Employer's Guide to Unemployment Insurance Tax in Idaho

Everything employers need to know about paying unemployment insurance taxes in Idaho.

By , Contributing Author

If your small business has employees working in Idaho, you'll need to pay Idaho unemployment insurance (UI) tax. The UI tax funds unemployment compensation programs for eligible employees. In Idaho, state UI tax is just one of several taxes that employers must pay. Other important employer taxes, not covered here, include federal UI tax, and state and federal withholding taxes.

Different states have different rules and rates for UI taxes. Here are the basic rules for Idaho's UI tax.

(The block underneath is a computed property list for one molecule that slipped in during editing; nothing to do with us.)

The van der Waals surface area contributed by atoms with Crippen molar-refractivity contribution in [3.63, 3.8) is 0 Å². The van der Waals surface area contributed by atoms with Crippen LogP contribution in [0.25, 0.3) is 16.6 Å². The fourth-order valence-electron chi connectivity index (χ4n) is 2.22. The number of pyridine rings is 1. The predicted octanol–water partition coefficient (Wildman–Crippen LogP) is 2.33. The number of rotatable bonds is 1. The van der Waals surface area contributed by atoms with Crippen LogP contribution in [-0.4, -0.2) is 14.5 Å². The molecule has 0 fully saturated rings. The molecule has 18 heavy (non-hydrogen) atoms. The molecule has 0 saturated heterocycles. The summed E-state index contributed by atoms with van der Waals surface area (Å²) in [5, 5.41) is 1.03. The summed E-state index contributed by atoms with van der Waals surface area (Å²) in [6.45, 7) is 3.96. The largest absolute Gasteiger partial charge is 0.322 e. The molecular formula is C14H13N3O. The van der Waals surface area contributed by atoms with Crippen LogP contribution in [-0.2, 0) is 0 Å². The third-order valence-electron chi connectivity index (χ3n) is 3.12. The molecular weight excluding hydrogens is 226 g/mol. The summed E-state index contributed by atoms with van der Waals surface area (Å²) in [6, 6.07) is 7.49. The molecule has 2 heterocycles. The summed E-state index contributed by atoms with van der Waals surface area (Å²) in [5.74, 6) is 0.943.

Register With the Department of Labor

As an Idaho employer, you must register with the state. Registration provides information to several state agencies, including the State Tax Commission (STC) and, for UI tax purposes, the Idaho Department of Labor(DOL). You can register either online or on paper. Once registered, you'll be issued a state account number.

To register online, use the Idaho Business Registration System. To register on paper, use Form IBR-1, Idaho Business Registration Form. Blank forms are available for download from the STC website. There is no fee to register your business with IDES.

Note: To establish your Idaho UI tax account, you'll need a federal employer identification number (EIN). You can apply for an EIN at IRS.gov. Generally, if you apply online, you will receive your EIN immediately.

Rules for UI Tax Liability

As an Idaho for-profit employer, you generally are liable for state UI taxes if you meet any of the following conditions: